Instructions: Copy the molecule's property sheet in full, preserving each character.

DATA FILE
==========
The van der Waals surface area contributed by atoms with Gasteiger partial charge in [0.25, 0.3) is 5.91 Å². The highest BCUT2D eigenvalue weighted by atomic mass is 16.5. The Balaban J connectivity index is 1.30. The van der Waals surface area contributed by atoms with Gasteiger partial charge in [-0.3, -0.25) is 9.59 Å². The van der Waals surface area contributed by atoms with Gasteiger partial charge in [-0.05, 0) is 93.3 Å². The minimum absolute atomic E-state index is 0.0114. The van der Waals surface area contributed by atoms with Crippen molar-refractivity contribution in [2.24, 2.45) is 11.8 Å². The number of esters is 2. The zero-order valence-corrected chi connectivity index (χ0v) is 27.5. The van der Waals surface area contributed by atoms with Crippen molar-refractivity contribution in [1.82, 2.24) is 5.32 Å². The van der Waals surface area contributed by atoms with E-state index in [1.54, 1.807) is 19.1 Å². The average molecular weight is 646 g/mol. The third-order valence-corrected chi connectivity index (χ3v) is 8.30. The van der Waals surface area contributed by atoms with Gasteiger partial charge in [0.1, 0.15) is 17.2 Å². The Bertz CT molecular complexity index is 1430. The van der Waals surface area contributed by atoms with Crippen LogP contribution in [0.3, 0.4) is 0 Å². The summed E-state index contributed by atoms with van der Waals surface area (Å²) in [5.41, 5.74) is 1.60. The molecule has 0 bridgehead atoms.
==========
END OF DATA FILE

The van der Waals surface area contributed by atoms with Gasteiger partial charge in [0.25, 0.3) is 5.91 Å². The highest BCUT2D eigenvalue weighted by atomic mass is 16.5. The Balaban J connectivity index is 1.30. The van der Waals surface area contributed by atoms with Gasteiger partial charge in [-0.3, -0.25) is 9.59 Å². The van der Waals surface area contributed by atoms with Gasteiger partial charge in [-0.05, 0) is 93.3 Å². The minimum absolute atomic E-state index is 0.0114. The van der Waals surface area contributed by atoms with Crippen molar-refractivity contribution in [2.24, 2.45) is 11.8 Å². The number of esters is 2. The zero-order valence-corrected chi connectivity index (χ0v) is 27.5. The van der Waals surface area contributed by atoms with Crippen molar-refractivity contribution in [1.82, 2.24) is 5.32 Å². The van der Waals surface area contributed by atoms with E-state index in [1.54, 1.807) is 19.1 Å². The average molecular weight is 646 g/mol. The third-order valence-corrected chi connectivity index (χ3v) is 8.30. The van der Waals surface area contributed by atoms with Gasteiger partial charge in [0.1, 0.15) is 17.2 Å². The Bertz CT molecular complexity index is 1430. The van der Waals surface area contributed by atoms with Crippen LogP contribution in [0.3, 0.4) is 0 Å². The summed E-state index contributed by atoms with van der Waals surface area (Å²) in [5.41, 5.74) is 1.60. The molecule has 0 bridgehead atoms.